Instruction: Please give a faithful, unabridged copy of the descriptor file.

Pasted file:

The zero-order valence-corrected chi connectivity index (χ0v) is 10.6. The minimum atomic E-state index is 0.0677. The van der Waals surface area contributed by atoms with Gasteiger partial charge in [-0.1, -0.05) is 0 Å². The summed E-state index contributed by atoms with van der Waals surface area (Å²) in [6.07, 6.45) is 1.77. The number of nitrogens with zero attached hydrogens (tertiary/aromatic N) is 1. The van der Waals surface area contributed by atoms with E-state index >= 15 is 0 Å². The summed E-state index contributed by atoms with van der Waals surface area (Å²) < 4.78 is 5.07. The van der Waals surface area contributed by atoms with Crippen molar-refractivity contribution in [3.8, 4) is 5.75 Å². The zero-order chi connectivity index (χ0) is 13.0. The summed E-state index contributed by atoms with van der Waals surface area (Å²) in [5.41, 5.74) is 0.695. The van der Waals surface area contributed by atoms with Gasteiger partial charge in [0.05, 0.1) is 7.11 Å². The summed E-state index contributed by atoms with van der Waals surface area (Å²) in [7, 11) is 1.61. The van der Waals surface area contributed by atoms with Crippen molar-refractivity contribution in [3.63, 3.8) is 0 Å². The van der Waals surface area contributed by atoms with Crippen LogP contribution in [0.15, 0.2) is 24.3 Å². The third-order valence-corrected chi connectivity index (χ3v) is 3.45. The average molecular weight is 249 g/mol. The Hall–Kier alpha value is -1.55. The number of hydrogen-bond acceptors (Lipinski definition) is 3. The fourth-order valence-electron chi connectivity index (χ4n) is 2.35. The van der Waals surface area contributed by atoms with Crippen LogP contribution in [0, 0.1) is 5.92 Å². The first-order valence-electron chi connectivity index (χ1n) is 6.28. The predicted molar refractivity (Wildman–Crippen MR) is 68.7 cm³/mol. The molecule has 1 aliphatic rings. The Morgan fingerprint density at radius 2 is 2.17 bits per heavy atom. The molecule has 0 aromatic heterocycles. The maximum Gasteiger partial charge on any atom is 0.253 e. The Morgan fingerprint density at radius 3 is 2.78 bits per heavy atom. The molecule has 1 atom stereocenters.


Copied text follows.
The zero-order valence-corrected chi connectivity index (χ0v) is 10.6. The minimum atomic E-state index is 0.0677. The van der Waals surface area contributed by atoms with Gasteiger partial charge in [-0.1, -0.05) is 0 Å². The summed E-state index contributed by atoms with van der Waals surface area (Å²) in [6.07, 6.45) is 1.77. The number of nitrogens with zero attached hydrogens (tertiary/aromatic N) is 1. The van der Waals surface area contributed by atoms with E-state index >= 15 is 0 Å². The summed E-state index contributed by atoms with van der Waals surface area (Å²) < 4.78 is 5.07. The van der Waals surface area contributed by atoms with Crippen molar-refractivity contribution in [3.8, 4) is 5.75 Å². The zero-order chi connectivity index (χ0) is 13.0. The summed E-state index contributed by atoms with van der Waals surface area (Å²) in [5.41, 5.74) is 0.695. The van der Waals surface area contributed by atoms with Gasteiger partial charge in [0.05, 0.1) is 7.11 Å². The summed E-state index contributed by atoms with van der Waals surface area (Å²) in [7, 11) is 1.61. The van der Waals surface area contributed by atoms with Crippen molar-refractivity contribution in [3.63, 3.8) is 0 Å². The van der Waals surface area contributed by atoms with Crippen LogP contribution in [0.15, 0.2) is 24.3 Å². The third-order valence-corrected chi connectivity index (χ3v) is 3.45. The average molecular weight is 249 g/mol. The Hall–Kier alpha value is -1.55. The number of hydrogen-bond acceptors (Lipinski definition) is 3. The fourth-order valence-electron chi connectivity index (χ4n) is 2.35. The van der Waals surface area contributed by atoms with Crippen LogP contribution in [0, 0.1) is 5.92 Å². The first-order valence-electron chi connectivity index (χ1n) is 6.28. The predicted molar refractivity (Wildman–Crippen MR) is 68.7 cm³/mol. The molecule has 1 aliphatic rings. The Morgan fingerprint density at radius 2 is 2.17 bits per heavy atom. The molecule has 0 aromatic heterocycles. The maximum Gasteiger partial charge on any atom is 0.253 e. The Morgan fingerprint density at radius 3 is 2.78 bits per heavy atom. The molecule has 1 atom stereocenters.